Richard Leacock: bearing witness

Winston, Brian (2011) Richard Leacock: bearing witness. Sight and Sound, 21 (6). pp. 42-43. ISSN 0037-4806

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An essay on the late British director and cinematographer Richard Leacock. Less well known than other Direct Cinema pioneers, his innovations at the start of the 1960s defined the standards of documentary filmmaking for years to come. The claims Leacock and those around him made for the observational purity of Direct Cinema were over-stated, the "real" being far less an unmediated representation than was claimed, but Leacock was the catalyst for the development of the modern documentary, liberating the camera from the tripod and abandoning the tyranny of the perfectly stable, perfectly lit shot - as well as the straitjacket of "voice of God" commentary. Direct Cinema's style of handheld, available-light and long-take synch shooting, with no added effects, swept aside all other documentary modes for a quarter of a century and to this day, such filming is what the public thinks of as documentary, dismissing alternatives as unethical or inauthentic. Rows about "authenticity" in documentaries still seem to turn on offences against Direct Cinema's dogma - the set of rules Leacock was a prime mover in articulating. He didn't solve the ethical conundrums of the form but he compensated for most of the difficulties with something too many of his peers lack - humanity. (Quotes from original text)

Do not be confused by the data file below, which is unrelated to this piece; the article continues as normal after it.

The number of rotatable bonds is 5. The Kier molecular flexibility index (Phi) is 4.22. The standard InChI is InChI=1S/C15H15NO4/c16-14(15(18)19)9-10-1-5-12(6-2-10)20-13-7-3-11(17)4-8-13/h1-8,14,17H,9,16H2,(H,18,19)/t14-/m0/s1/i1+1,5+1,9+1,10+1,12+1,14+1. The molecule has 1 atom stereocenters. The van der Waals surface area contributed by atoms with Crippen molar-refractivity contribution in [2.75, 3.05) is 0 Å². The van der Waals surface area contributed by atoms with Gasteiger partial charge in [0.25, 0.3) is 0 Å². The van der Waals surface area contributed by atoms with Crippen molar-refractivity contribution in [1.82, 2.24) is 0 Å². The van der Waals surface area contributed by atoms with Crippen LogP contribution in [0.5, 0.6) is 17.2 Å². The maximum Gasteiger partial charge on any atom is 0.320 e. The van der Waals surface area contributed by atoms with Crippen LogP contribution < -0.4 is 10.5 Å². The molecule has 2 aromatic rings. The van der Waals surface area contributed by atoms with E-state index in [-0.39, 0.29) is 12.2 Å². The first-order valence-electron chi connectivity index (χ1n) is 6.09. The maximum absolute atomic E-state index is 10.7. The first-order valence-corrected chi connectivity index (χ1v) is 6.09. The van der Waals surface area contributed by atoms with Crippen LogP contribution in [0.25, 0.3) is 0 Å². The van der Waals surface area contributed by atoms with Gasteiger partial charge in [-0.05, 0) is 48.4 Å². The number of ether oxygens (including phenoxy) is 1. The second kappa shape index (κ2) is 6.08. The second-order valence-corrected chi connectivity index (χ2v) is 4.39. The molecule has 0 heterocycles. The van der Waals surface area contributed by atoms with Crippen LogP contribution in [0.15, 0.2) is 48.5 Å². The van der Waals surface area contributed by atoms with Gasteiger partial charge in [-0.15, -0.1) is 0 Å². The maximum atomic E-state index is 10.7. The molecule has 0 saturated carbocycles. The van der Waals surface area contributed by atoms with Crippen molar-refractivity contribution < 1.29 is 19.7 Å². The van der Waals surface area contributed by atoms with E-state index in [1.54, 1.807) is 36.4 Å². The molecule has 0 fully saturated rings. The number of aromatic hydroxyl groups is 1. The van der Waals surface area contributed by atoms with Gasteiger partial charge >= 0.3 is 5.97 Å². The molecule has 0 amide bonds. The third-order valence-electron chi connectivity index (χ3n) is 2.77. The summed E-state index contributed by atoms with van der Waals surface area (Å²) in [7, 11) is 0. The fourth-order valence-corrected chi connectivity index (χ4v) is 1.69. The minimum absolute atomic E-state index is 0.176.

Keywords:Cinema, Documentary film, Richard Leacock
Subjects:P Mass Communications and Documentation > P300 Media studies
Divisions:College of Arts > Lincoln School of Film & Media > Lincoln School of Film & Media (Media)
ID Code:13779
Deposited On:11 Apr 2014 08:47

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